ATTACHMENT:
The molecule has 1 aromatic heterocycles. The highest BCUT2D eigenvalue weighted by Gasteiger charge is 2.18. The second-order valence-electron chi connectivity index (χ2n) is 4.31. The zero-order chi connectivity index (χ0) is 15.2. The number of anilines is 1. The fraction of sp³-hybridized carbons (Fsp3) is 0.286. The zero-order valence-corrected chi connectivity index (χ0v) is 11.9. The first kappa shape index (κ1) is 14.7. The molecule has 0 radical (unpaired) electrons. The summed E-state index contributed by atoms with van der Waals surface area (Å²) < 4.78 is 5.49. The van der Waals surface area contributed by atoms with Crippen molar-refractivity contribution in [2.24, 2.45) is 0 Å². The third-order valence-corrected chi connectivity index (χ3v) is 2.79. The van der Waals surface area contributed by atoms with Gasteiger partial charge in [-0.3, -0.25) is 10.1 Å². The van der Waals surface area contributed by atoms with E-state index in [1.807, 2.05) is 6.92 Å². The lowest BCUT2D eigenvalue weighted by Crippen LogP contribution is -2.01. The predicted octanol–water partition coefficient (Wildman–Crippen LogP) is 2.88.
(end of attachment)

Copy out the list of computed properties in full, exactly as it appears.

The molecule has 1 aromatic heterocycles. The highest BCUT2D eigenvalue weighted by Gasteiger charge is 2.18. The second-order valence-electron chi connectivity index (χ2n) is 4.31. The zero-order chi connectivity index (χ0) is 15.2. The number of anilines is 1. The fraction of sp³-hybridized carbons (Fsp3) is 0.286. The zero-order valence-corrected chi connectivity index (χ0v) is 11.9. The first kappa shape index (κ1) is 14.7. The molecule has 0 radical (unpaired) electrons. The summed E-state index contributed by atoms with van der Waals surface area (Å²) < 4.78 is 5.49. The van der Waals surface area contributed by atoms with Crippen molar-refractivity contribution in [2.24, 2.45) is 0 Å². The third-order valence-corrected chi connectivity index (χ3v) is 2.79. The van der Waals surface area contributed by atoms with Gasteiger partial charge in [-0.3, -0.25) is 10.1 Å². The van der Waals surface area contributed by atoms with E-state index in [1.807, 2.05) is 6.92 Å². The lowest BCUT2D eigenvalue weighted by Crippen LogP contribution is -2.01. The predicted octanol–water partition coefficient (Wildman–Crippen LogP) is 2.88.